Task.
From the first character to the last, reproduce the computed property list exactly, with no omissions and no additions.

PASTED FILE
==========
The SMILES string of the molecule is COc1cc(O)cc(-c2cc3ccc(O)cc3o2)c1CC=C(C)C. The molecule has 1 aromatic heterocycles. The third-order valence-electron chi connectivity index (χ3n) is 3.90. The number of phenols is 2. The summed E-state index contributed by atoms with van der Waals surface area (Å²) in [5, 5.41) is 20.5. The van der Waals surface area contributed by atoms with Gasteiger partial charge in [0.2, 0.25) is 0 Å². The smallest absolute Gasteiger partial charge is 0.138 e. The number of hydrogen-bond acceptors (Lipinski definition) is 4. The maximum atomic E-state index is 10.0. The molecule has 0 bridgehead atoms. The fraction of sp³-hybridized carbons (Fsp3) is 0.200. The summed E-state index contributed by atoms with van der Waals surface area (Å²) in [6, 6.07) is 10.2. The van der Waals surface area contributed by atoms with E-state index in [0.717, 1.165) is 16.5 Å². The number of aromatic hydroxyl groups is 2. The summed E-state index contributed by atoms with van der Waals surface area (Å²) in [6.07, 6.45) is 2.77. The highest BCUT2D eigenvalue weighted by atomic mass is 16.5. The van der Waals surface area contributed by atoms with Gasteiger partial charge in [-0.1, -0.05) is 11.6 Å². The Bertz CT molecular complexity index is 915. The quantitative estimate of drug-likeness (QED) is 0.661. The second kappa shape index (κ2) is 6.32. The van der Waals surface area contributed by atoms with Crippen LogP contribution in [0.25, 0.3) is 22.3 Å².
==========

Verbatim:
The SMILES string of the molecule is COc1cc(O)cc(-c2cc3ccc(O)cc3o2)c1CC=C(C)C. The molecule has 1 aromatic heterocycles. The third-order valence-electron chi connectivity index (χ3n) is 3.90. The number of phenols is 2. The summed E-state index contributed by atoms with van der Waals surface area (Å²) in [5, 5.41) is 20.5. The van der Waals surface area contributed by atoms with Gasteiger partial charge in [0.2, 0.25) is 0 Å². The smallest absolute Gasteiger partial charge is 0.138 e. The number of hydrogen-bond acceptors (Lipinski definition) is 4. The maximum atomic E-state index is 10.0. The molecule has 0 bridgehead atoms. The fraction of sp³-hybridized carbons (Fsp3) is 0.200. The summed E-state index contributed by atoms with van der Waals surface area (Å²) in [6, 6.07) is 10.2. The van der Waals surface area contributed by atoms with E-state index in [0.717, 1.165) is 16.5 Å². The number of aromatic hydroxyl groups is 2. The summed E-state index contributed by atoms with van der Waals surface area (Å²) in [6.07, 6.45) is 2.77. The highest BCUT2D eigenvalue weighted by atomic mass is 16.5. The van der Waals surface area contributed by atoms with Gasteiger partial charge in [-0.1, -0.05) is 11.6 Å². The Bertz CT molecular complexity index is 915. The quantitative estimate of drug-likeness (QED) is 0.661. The second kappa shape index (κ2) is 6.32. The van der Waals surface area contributed by atoms with Crippen LogP contribution in [0.25, 0.3) is 22.3 Å².